My agency, grapevine pr + consulting, which is based in Los Angeles, with additional offices in Austin, Nashville, and New York, is a lifestyle and entertainment public relations and strategic consulting firm that was established in 2006. I have always loved sharing stories and promoting things about which I am passionate. In high school, I brought to school albums and concert bootlegs from musicians I liked, and shared them with fellow classmates. As an HR specialist, my father noticed this and suggested I study Public Relations in college, which I did. He was right. It was a natural fit. Over the years, I’ve gotten the chance to work with so many incredible people, from surgeons to authors to celebrities, and even those who personally inspired me growing up. In some instances, there are clients who have been a direct reason for me finding my calling early on and shaping my path. In a bit of a full circle, I now get the opportunity to use what I have learned to help them with their own careers. It’s such a beautiful and unique experience. Any time a client trusts in me enough to help share their story, product, or talent, is special to me. It takes courage on their part to do so – to put something out into the world and not know how it’s going to be received. My goal is to facilitate that by first listening to them, and then synthesizing all of that information to help create a compelling narrative that attracts the media to want to share it with their own readers, listeners, or viewers. This could be about a consumer product, a restaurant, a new medical device, a record, or even a highly personal story that moves the public to act in some way, or simply educates them on a subject. Dovetailing on the latter, a few years ago, we were asked to help a client do just that. Danny Pintauro, star of ‘Who’s The Boss?,’ decided to courageously come out as HIV-positive in the media. And in an exclusive sit-down interview with Oprah, he did just that, sparking an international news story that helped shine a new light on the issue, and through a media tour with stops on The View and E! and Entertainment Tonight, educated millions at home about what it means to be undetectable, or on PreP, or in a serodiscordant marriage. This was not only one of my own professional highlights, but a personal one as well. It meant so much to so many, and helped move the needle forward in HIV advocacy and education, and hopefully lessened the stigma that exists in our society around the subject. And it meant so much to Dan himself, as he was getting the opportunity to share his truth with the world. Some personal highlights have been getting the chance to travel the world to dozens of countries, from remote villages in sub-Saharan Africa to cities in Southeast Asia and the Middle East, going on world concert tours with clients, and enjoying rare once-in-a-lifetime experiences. This whole journey continues to feel like an amazing, strange dream, and I’m excited to see where it takes me next.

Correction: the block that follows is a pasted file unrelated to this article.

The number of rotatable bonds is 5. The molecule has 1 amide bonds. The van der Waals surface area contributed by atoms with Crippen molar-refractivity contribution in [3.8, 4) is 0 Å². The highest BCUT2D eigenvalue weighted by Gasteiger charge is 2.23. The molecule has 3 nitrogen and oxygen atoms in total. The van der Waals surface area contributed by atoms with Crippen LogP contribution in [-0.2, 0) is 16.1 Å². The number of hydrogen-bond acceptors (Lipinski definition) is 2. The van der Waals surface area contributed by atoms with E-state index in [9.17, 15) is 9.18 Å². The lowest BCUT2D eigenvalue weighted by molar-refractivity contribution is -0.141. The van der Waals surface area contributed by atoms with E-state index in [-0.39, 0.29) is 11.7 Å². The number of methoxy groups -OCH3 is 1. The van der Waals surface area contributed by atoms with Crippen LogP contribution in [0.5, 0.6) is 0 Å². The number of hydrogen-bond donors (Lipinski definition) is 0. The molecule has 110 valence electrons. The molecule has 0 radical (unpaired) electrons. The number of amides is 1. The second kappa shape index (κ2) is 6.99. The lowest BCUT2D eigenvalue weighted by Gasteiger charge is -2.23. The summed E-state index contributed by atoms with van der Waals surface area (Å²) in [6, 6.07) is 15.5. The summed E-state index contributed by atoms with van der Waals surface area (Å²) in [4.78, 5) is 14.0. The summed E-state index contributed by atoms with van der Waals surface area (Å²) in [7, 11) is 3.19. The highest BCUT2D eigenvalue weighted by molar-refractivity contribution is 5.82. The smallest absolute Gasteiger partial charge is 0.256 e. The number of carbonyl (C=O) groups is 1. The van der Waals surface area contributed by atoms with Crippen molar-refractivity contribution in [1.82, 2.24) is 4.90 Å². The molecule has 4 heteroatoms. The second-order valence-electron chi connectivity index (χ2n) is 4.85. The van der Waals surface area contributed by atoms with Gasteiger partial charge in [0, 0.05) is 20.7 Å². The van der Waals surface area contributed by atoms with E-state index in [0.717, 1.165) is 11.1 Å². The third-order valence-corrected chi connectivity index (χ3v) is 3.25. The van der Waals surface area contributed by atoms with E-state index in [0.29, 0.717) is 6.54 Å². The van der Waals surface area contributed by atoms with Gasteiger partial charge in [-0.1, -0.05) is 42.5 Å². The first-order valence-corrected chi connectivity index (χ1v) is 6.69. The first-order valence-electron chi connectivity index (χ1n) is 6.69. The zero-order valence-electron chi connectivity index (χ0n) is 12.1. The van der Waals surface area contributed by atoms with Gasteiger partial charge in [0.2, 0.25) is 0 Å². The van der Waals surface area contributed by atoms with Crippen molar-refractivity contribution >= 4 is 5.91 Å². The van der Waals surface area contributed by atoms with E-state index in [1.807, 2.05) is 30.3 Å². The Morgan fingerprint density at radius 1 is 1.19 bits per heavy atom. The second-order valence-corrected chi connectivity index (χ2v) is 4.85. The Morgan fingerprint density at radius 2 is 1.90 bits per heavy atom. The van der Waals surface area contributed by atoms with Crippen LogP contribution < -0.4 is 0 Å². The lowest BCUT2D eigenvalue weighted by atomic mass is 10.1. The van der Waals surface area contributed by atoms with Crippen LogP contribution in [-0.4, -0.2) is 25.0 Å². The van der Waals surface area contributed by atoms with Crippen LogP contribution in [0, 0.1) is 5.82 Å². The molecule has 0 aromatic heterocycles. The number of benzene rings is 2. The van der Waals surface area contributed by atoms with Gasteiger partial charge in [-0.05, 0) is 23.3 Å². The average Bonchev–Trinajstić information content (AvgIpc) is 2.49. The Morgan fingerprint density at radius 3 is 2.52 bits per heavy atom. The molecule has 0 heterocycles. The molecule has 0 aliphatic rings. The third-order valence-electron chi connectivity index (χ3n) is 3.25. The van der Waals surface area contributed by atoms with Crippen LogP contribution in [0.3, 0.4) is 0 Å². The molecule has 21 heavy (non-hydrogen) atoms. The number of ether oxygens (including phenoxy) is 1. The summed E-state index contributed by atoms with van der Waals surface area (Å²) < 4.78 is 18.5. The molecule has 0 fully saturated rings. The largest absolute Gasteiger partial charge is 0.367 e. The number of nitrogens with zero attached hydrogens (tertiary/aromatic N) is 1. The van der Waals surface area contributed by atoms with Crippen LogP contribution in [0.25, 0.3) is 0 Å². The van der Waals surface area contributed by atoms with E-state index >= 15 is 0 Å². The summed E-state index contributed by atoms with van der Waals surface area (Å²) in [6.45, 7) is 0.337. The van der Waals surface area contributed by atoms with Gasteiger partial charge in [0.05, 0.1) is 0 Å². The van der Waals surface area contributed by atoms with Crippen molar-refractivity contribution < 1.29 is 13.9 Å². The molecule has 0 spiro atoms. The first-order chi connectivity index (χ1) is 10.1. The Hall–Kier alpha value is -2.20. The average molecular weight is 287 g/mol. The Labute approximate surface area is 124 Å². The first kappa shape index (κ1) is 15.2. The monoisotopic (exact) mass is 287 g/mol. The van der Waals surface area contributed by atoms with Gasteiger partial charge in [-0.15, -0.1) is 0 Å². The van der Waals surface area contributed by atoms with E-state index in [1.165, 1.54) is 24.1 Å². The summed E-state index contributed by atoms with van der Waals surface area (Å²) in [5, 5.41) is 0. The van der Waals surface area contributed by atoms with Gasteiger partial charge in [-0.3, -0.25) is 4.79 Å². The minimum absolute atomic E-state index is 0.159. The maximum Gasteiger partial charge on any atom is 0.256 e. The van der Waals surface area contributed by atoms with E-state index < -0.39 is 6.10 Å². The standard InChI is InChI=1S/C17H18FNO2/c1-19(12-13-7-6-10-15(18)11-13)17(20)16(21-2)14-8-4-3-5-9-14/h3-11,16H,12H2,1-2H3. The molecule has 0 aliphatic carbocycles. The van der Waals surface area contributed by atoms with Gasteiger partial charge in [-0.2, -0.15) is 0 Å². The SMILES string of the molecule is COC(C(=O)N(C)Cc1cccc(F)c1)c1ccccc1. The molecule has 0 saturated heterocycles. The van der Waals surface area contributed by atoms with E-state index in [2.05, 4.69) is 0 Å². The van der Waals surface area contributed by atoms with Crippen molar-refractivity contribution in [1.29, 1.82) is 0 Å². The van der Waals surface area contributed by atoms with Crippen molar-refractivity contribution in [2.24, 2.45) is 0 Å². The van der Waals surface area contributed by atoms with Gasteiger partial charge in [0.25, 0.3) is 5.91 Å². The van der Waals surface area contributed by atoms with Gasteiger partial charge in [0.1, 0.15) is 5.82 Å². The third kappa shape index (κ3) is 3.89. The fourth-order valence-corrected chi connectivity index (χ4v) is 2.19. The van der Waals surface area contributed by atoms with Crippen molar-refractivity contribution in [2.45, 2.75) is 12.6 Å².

If you had a friend visiting you, what are some of the local spots you’d want to take them around to?
I would first take them to some of my favorite coffee shops, like The Assembly on Robertson, or Alfred at Melrose Place. Then to Pump in West Hollywood for Sunday Brunch, or Petrossian. I would take them for a drive on the PCH through Malibu, and a walk along the beach in Santa Monica. Lunch at Crustacean Beverly Hills or happy hour on the rooftop of the London Hotel, dinner at Hillstone in Santa Monica or Republique, and drinks at The Abbey or Rocco’s West Hollywood, Employees Only, or Bibo Ergo Sum in Beverly Hills. Of course, I’d also have to take them on a tour of the Hollywood Hills, so they could get a beautiful panoramic view of the city and the valley, ending just underneath the Hollywood Sign. And would have them visit The Grove and The Farmer’s Market, Westfield Century City, and Rodeo Drive for either shopping or sightseeing.
Who else deserves some credit and recognition?
There have been so many people along my journey that have served as mentors to me in different ways, and continue to encourage me along the way, that it would be unfair to single just one out for their generosity of time, energy, and spirit. One of the organizations that has made an incredible impact on my professional growth trajectory has been the Young Entrepreneur Council (YEC). Growing up, the only business owners I encountered were those that were in their 40s and above. Since I stepped into this role in my 20s, I hadn’t known any others around my age group. As far as I was concerned, there was no blueprint for me to follow. I of course was mistaken, as there were so many others had I just looked. It was through the YEC that I was able to meet so many other entrepreneurs who had also launched their own businesses during the same stage in their life. So many of these individuals have gone on to inspire me in various different ways, shared ideas and books and experiences, and have become great partners, strategically or as collaborators and friends. I am grateful to the founders of the YEC for inviting me to join the organization during that stage in my life and career, as it proved to me the limitless potential and opportunities that await you if you decide to take a risk and allow your passion to set the stage for your professional journey. It has been a highlight of my career.